In February '73, on Valentine's Day, he for the first time faced the legend Muhammad Ali in a fight in Las Vegas. Ali was on a comeback trail and had failed to recapture his world title against Joe Frazier. He was an 8to1 favourite and predicted he would knock Bugner out in 7 rounds. But it didn't go that way, however. Ali opened a cut over his left eye in the first round, but Joe took it well and fought well for the remaining eleven rounds, only to lose by a clear but not so wide decision. Ali himself stated that he was capable of becoming a world champion after the fight. This fight got him the respect of the American media and public. In July he again fought a greatness, this time in the shape of Smokin' Joe Frazier himself, who was no longer the champion after getting destroyed by Big George Foreman in his previous fight. This time the fight was at Earls Court arena in Kensington. The fight was even and very good, with both men getting in a lot of leather. Frazier knocked him down in the 10th by a tremendous left hook, but Bugner showed incredible grit and recuperation when he got up and then staggered Frazier at the end of that same round. In the end, the scoring referee Harry Gibbs scored it 59 1/4 to 58 1/2 for Frazier. After this, Joe defended his European belt three more times, before finally receiving a title fight offer from Ali. The fight happened on 30 June 1975, in Jakarta, Indonesia. Unfortunately, it was a bad choice of time and place, as the heat was severe and as a result the fight was very static and Bugner especially did little, although he boxed cleverly. Ali was the more active of the two and naturally got the decision, this time by lopsided scores. Bugner received half a million for the fight and went back home. Early in 1976, Bugner shocked everyone by announcing his retirement from boxing, stating that he no longer felt motivated to fight professionally. Within months however he returned to the ring, expressing his disgust at Richard Dunn's performance against Ali and knocking Dunn out in 1 round, thereby also recapturing the British and Commonwealth belts which Dunn held. In his next fight in March '77, he fought against big puncher Ron Lyle, but his performance was again overly cautious and he dropped a close split decision to Lyle.


Bugner found himself an unpopular man in UK and started fighting more and more in USA. Not just because of him getting the nod over the very popular Henry Cooper, but also because of his sometimes overly cautious approach, he was condemned by the British public as not the type of fighter they wanted. The reason he was so effective against Richard Dunn is that he had gotten angered over the disrespect he was being shown by Dunn and his supporters and he wanted to teach them all a lesson. But once he had nothing to prove or anyone to punish, he became cautious in the ring. He again retired from the ring after the Lyle fight, this time for 3 years, until he came back in 1980 and won a fight against Gilberto Acuna by TKO 6. He again made a layoff for a year before returning in May 1982 and fighting the exceptionally hard-hitting Earnie Shavers. Shavers put him down in the first round, before a cut stopped Bugner in the second round, thus he lost by tko. He then scored four victories by stoppage before facing the son of Joe Frazier, Marvis and losing to the younger man by 10 years in a fight where Bugner looked slow and was outjabbed for 10 rounds. It was his last fight in USA. In his next fight he upset the future European champ, the huge Swede Anders Eklund by MD10, but then dropped a SD10 to another European champion, Norwegian Steffen Tangstad. He then scored three surprising upset victories against James Tillis, David Bey and Greg Page, all on points. By then he had moved to Australia, where he would stay and fight most of his remaining fights. He went back to England for the last time 24th October '87 to fight Frank Bruno, the most popular heavyweight in UK back then. Bugner put on a brave performance against the younger and stronger opponent when he was stopped by TKO at the end of the 8th round. The fight was billed as the biggest all-British heavyweight bout since Bugner-Cooper. But this time, Joe was the old man in the fight. Coincidentally, he was 37, the same age as Cooper when Joe fought him.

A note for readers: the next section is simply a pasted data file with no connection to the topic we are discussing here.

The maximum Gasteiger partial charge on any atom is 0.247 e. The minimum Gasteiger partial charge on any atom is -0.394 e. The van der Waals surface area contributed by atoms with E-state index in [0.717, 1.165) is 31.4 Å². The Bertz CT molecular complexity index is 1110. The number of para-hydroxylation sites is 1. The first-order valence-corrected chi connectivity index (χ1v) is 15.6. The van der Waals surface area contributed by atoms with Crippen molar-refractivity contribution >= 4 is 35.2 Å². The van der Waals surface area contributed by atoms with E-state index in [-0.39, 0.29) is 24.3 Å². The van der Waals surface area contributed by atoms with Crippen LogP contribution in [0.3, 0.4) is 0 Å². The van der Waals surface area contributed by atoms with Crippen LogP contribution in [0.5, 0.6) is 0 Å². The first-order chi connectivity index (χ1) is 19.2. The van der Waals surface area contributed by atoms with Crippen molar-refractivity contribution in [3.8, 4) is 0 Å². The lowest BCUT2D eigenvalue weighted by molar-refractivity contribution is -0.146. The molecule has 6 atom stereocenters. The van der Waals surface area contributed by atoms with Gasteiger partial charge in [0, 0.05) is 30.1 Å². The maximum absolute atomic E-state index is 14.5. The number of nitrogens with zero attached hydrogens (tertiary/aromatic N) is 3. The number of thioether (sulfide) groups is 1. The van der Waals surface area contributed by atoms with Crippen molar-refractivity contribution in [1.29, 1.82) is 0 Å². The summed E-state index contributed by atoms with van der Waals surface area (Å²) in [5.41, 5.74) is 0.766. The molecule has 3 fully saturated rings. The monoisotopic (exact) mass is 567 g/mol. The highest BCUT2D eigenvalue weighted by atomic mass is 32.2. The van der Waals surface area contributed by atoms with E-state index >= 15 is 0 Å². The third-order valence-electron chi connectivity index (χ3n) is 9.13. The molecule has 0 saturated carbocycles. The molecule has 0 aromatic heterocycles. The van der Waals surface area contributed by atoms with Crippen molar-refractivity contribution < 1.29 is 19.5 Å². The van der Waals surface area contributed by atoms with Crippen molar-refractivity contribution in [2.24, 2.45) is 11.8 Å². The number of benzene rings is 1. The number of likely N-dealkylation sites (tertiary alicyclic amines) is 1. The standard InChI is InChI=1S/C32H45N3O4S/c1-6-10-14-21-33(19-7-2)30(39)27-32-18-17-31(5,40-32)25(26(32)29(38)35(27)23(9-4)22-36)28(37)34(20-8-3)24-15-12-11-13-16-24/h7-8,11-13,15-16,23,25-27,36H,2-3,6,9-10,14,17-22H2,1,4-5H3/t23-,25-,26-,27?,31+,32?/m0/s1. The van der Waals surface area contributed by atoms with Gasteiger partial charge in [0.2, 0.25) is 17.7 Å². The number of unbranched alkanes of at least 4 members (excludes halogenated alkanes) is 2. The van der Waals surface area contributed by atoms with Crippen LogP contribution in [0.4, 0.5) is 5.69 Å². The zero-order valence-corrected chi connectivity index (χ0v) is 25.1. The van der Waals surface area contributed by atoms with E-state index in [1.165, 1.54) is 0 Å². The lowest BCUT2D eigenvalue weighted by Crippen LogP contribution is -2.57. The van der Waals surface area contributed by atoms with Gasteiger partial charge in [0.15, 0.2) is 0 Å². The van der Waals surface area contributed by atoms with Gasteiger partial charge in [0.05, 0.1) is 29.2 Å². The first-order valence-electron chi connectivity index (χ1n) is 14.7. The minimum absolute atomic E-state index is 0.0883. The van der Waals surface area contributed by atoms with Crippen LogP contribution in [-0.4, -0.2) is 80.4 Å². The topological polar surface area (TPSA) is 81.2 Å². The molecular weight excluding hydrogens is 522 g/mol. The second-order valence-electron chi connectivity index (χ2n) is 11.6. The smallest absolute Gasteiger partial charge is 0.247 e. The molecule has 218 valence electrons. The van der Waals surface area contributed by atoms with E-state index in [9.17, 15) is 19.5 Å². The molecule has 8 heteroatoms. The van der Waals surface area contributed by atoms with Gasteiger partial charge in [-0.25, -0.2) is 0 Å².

Joe then retired for almost 8 years before coming back in late '95 and winning the Australian title by decisioning Vince Cervi. The unlikely comeback at the age of 45 looked successful until March next year when he was stopped by the British Scott Welch by TKO 6. Bugner however continued fighting and then captured the Asian (PABA) heavyweight title that same year with a KO5 of Young Haumona and defending it with a TKO7 of Wasiki Ligaloa, but was then stripped for failure to defend. He recaptured it again by decisioning Bob Mirovic. In July '98 he met James "Bonecrusher" Smith, in a fight for the minor World Federation title. Smith, himself only 3 years younger, was retired with a shoulder injury after one round, thus Bugner became the oldest heavyweight champion at 48. After winning one more fight next year, against Levi Billups by DQ9, he finally retired aged 49 and with a record of 69 wins (41 by ko), 13 losses and 1 draw. He has only been stopped 4 times in his career: once in his first fight, once on cuts against Shavers and twice when he was already well past his prime. In 1979, he turned to acting and starred in a Bud Spencer and Terrence Hill film. He was also hired to train Russell Crowe and help him prepare for the role of James J. Braddock in the movie Cinderella Man, but was dropped midway thru, after Crowe complained Bugner was being too hard on him. Enraged, Bugner responded by calling Crowe "a gutless worm" and "a fucking girl". In the years following his retirement, he suffered from back injuries and also financial troubles, after buying a vineyard in Australia that failed, leaving him in serious debts. It was these financial problems that made him return to the ring at the age of 45. In 2013, his autobiography "Joe Bugner-My Story" was published. He still lives in Gold Coast, Queensland and has three children.

Edited by BoztheMadman